Dorial Green-Beckham failed to catch any touchdowns this weekend in a disappointing no-show against Bye.
Once SC failed to get anything going following Clowney's strip sack, the 'Dores came back with more energy than they'd had all night. Wesley Tate, earning his first carries of the night, ran for 34 yards in the ensuing drive, pushing Vanderbilt downfield out of the wildcat formation to put the Gamecocks on their toes and cut the Carolina lead to 35-17. When Larry Franklin forced a possession-changing fumble on the following kickoff, Tate emerged out of the slot to run a 19-yard screen pass into the Carolina end zone. A two-point conversion to Steven Scheu made this one 35-25 with 14 minutes left in the game.
Jordan Matthews continues to be a hoss for Vanderbilt, catching 8 passes for 106 yards but no TDs. He is likely saving all his touchdowns for his game against Mizzou.
Nothing to see here. Move along.
Here are some interesting articles none-the-less:
When you're comparing Gator coaches against other Gator coaches, some are easily linked together in terms of greatness and ineptitude. You can say "Spurrier and Meyer" when discussing great Gator coaches with ease, because of their incredible levels of success at Florida. New coaches take a long time before you can place them into a category like that, but when you try to prematurely do this with Muschamp, despite the 2012 Sugar Bowl appearance, you actually see more similarities with Ron Zook than Meyer and Spurrier.
Our friend is right: Florida's 2012 offense, despite sometimes being best viewed with unseeing eyes already gouged out of skulls, was actually quite good, I've been thinking about things I would tweak — not wholesale changes, just tweaks — about Florida's offense for a while, and after Florida's struggles in certain capacities against Miami, now is as good a time as any to outline them.
Despite besting Vandy in total yards (579 to 268), time of possession (37:10 to 21:55), and first downs (31 to 14), a remarkably awful showing by the special teams unit allowed the Commodores to storm back from a 28-0 deficit to make this one more interesting than it ought to have been. The Gamecocks fumbled a kickoff return and a punt return and had another bounce off of TJ Gurley's leg and into the arms of a Vanderbilt gunner. And Tyler Hull punted a pair of balls that went for just 19 and 29 yards.
Connor Shaw continues to be a machine, completing 21/29 for 284 and 3TD/0INT so he's pretty much rocking out.
Clowney says his foot's an issue, and he'll have foot surgery in the offseason. Prospects of epic Clowney combine footage looking grim.— G&B Attack (@GABAttack) September 15, 2013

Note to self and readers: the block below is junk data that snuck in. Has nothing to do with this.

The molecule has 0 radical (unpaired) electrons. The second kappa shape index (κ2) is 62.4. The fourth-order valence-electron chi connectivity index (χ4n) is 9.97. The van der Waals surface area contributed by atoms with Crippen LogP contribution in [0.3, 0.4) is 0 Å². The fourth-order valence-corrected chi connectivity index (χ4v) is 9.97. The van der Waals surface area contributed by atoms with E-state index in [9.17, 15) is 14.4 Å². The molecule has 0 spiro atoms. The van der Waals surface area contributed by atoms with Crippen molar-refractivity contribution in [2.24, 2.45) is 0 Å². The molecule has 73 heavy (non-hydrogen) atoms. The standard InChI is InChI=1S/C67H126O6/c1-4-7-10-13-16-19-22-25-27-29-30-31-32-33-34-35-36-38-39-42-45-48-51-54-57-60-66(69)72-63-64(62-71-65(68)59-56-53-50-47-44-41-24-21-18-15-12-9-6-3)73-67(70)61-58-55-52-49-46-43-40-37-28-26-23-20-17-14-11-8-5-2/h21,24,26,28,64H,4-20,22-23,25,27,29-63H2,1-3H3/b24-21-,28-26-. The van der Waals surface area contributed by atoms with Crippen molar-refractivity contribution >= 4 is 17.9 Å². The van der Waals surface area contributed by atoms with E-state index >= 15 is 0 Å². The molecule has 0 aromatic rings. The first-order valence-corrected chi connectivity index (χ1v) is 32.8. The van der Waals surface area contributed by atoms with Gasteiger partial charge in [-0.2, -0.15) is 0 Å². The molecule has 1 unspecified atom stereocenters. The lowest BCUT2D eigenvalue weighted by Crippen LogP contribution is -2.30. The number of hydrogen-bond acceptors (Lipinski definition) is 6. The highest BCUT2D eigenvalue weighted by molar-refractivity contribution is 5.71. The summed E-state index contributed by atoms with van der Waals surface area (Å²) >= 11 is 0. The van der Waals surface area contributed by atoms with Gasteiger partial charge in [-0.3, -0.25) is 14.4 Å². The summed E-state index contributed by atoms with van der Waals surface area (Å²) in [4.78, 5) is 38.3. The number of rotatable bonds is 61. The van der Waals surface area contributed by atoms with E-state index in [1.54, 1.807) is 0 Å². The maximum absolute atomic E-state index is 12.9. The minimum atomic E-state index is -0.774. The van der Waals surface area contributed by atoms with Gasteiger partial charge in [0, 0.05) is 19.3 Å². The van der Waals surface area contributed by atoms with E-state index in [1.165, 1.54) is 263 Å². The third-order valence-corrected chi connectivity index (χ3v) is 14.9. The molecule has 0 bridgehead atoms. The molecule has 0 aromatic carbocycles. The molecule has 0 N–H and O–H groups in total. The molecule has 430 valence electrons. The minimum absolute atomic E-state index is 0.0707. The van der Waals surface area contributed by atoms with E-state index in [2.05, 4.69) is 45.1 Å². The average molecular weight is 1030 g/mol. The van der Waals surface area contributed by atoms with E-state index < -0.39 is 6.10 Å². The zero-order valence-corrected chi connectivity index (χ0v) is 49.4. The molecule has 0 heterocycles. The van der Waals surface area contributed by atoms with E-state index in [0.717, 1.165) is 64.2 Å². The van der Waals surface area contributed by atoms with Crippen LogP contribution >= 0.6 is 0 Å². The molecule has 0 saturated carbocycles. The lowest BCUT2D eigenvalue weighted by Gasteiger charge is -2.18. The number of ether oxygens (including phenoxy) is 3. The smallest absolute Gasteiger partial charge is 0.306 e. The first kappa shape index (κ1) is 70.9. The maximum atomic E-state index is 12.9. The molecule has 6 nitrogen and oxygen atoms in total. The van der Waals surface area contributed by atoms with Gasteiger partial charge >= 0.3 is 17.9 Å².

Additionally, Jadevon Clowney failed to catch a touchdown pass in his third straight game. So I think he's pretty much out of Heisman contention.
But it was all downhill from there. Oregon scored touchdowns on their next eight drives, including the last five of the first half. Tennessee tried to focus on stopping the run, and the Ducks killed them through the air--after starting 2/7, Mariota threw for 362 yards in the first half--and 456 before being pulled in the third quarter--and he accounted for four of the five first-half touchdowns for Oregon. Tennessee consistently left gaps in the middle of the field, and Oregon consistently exploited them, with backup tight end John Mundt netting 121 yards and two touchdowns on just five catches.
I watched almost half this game. Every time we flipped over from Alabama vs. Texas A&M my buddy and I agreed to give Oregon 20 seconds to score or we would change the channel. They never disappointed us.
There is no statistical fact I can give you that would mean anything in the context of this game. I'm still scared of Tennessee.
Kentucky turned the ball over and dropped passes. I think we all know that's where things went wrong. It didn't help that Maxwell Smith got hurt, but he was always likely to get hurt due to a shoulder that never will properly heal. He played reasonably well, but I thought he threw the ball waywardly too many times.
The Rebels had a terrible second quarter but a wonderful second half which saw Texas score ZERO points.
Ole Miss Running Back Jeff Scott (5'7" 167lbs) rushed 19 times for 164 yards and 1 touchdown against what is, admittedly, a Greg Robinson/Texas defense, but the person I kept noticing was freshman Wide Receiver Laquan Treadwell (6'3" 215lbs) and while he only posted a 5 reception 45 yard stat line, the kids is an incredible athlete and can really move the chains.
THE BAD -- We will get to all the offensive numbers in a second that will should cause everyone in the country to raise an eyebrow. But, the offense did some bad things too.
- Do we have running backs on our roster? According to the stat sheet, our running backs only touched the ball 19 total times on the day out of 71 total offensive snaps (maybe a little more since the official stat sheet isn't out yet). That's just not going to cut it. I understand you want the ball in your Heisman Trophy winner's hands, but the running backs could have been utilized much better.
Texas A&M Wide Receiver Mike Evans (6'5" 225lbs) looked like the manchild Mizzou fans hope DGB turns into with 7 receptions for 279 yards and 1 TD and an average reception of 39.9 yards. Forget Johnny Manziel, Mike Evans made this game close.
Texas, Nebraska and Kansas all lost yesterday, so I'm sure some of you are REALLY enjoying this week in schadenfreude.
If Texas' worst seasons are better than Missouri's best, is losing to Ole Miss at home better than a bye week?— Dave Matter (@Dave_Matter) September 15, 2013